It’s crucial that young people by the age of 19 understand how their local council works, what the various political parties stand for, what a local councillor, M.P, M.E.P or magistrate does and how the British legal and government system operates. Furthermore, they need how to get involved in a local charity through voluntary work such as Oxfam, MIND or Cancer Research. Lessons in citizenship can help combat voter apathy, low levels of civic participation and create a politically aware, literate adult community.
Some policy- makers are sceptical about the role of citizenship in the post-16 curriculum as there’s the danger of dogmatism or bias. Yet history, which is widely taught across state and independent schools across the city can’t possibly avoid value judgements. Bias can’t be eliminated, but it can be recognised. It’s the responsibility of the teacher to maintain professional integrity, to acknowledge and encourage an awareness of a diversity of viewpoints on important civic, economic, legal and equality related issues.
Open, honest bias is often employed in universities to stimulate learners into a reaction; though in secondary or further education it ought to be rejected as some students are not ‘mature’ enough to challenge the views of their tutors and may even accept them as gospel.
Nevertheless academic reports and OFSTED Inspection feedbacks have shown that few problems have arisen from allegations of indoctrination or bias in the teaching of citizenship studies.
In an era of rapid change and declining participation in public affairs together with the Coalition Government’s interest in the ‘Big Society’ and Labour’s renewed commitment to the ‘rights and responsibilities’ agenda, the need for citizenship education in the post 16 educational curriculum could not be greater.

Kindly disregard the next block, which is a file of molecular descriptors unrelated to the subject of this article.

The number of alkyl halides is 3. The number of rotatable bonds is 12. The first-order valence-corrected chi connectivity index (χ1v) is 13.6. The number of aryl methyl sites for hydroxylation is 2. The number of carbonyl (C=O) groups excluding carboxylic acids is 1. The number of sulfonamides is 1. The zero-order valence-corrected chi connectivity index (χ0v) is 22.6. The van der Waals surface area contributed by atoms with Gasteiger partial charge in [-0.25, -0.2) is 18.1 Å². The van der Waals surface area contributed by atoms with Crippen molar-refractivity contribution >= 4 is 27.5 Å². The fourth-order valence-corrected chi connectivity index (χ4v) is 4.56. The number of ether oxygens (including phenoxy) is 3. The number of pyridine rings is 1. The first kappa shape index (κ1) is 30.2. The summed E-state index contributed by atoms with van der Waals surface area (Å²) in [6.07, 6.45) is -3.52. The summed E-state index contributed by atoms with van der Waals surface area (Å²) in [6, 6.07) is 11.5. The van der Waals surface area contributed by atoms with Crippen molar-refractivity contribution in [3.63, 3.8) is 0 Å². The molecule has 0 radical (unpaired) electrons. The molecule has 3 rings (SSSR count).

FEBRUARY has been designated as a National Voter Registration month according to the independent Electoral Commission. Although most adults have registered to vote with their local councils, a huge number of our citizens haven’t, including young people who have just turned 18. According to recent figures released by the Commission, there’s been a dramatic rise in the number of youngsters not registered to vote. It’s been estimated that from March to May 2015, the number of 17 to 18 year-olds being placed on the official Electoral Register could be down by 100,000 in contrast to 2014.
In Newcastle, 18,000 people are missing from the register, who are legally entitled to vote in this year’s general and local elections. In the 2010 general election only 44 per cent of young people aged 18 to 24 exercised their right to vote. Unless radical action is taken this figure could be much lower, which would be a recipe for disaster for our liberal democracy. Thousands of people across our region have simply vanished from the Electoral Register as every individual is now responsible to register to vote themselves. What’s wrong with the old system we had where households could register their partners and their teenage sons and daughters. In short these reforms could have a big impact in cities and towns like Newcastle, Durham, Sunderland and Middlesbrough which have high numbers of young people and students.
According to some experts this year’s general election could have a major influence on young people. The outcome could affect education and vocational training at schools, colleges and universities as well as the contentious issue of tuition fees and bursaries, together with the lack of affordable homes and sky high rents. It could have a huge consequence on the number of jobs available in light of soaring youth unemployment, especially up here in the North- East. Newcastle, for instance, has the highest number of NEETS aged 16 to 24. A staggering 18% are neither in work, education or training!
Although electoral registration officers in most local authorities are doing their best to get the missing thousands to register, much more needs to be done to preserve our democratic way of life. The following measures could be adopted to reverse this disturbing trend: